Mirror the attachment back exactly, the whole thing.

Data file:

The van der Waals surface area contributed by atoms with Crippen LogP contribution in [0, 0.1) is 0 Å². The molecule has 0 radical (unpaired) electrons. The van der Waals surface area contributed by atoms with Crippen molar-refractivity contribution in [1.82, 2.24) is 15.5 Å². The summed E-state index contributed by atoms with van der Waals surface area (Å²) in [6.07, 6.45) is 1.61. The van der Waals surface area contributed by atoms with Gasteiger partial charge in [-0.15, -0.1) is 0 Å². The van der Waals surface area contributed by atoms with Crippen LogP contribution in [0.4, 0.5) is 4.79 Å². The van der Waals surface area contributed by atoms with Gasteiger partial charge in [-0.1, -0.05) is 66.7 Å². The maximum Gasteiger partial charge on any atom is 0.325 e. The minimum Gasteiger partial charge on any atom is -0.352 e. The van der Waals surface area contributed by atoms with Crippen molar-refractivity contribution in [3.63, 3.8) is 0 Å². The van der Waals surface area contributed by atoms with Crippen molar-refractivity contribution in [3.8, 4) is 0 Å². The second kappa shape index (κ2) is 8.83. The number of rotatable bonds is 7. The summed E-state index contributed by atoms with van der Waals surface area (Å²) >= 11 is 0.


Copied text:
The van der Waals surface area contributed by atoms with Crippen LogP contribution in [0, 0.1) is 0 Å². The molecule has 0 radical (unpaired) electrons. The van der Waals surface area contributed by atoms with Crippen molar-refractivity contribution in [1.82, 2.24) is 15.5 Å². The summed E-state index contributed by atoms with van der Waals surface area (Å²) in [6.07, 6.45) is 1.61. The van der Waals surface area contributed by atoms with Gasteiger partial charge in [-0.15, -0.1) is 0 Å². The van der Waals surface area contributed by atoms with Crippen LogP contribution in [0.4, 0.5) is 4.79 Å². The van der Waals surface area contributed by atoms with Gasteiger partial charge in [-0.1, -0.05) is 66.7 Å². The maximum Gasteiger partial charge on any atom is 0.325 e. The minimum Gasteiger partial charge on any atom is -0.352 e. The van der Waals surface area contributed by atoms with Crippen molar-refractivity contribution in [3.63, 3.8) is 0 Å². The van der Waals surface area contributed by atoms with Crippen molar-refractivity contribution in [3.8, 4) is 0 Å². The second kappa shape index (κ2) is 8.83. The number of rotatable bonds is 7. The summed E-state index contributed by atoms with van der Waals surface area (Å²) >= 11 is 0.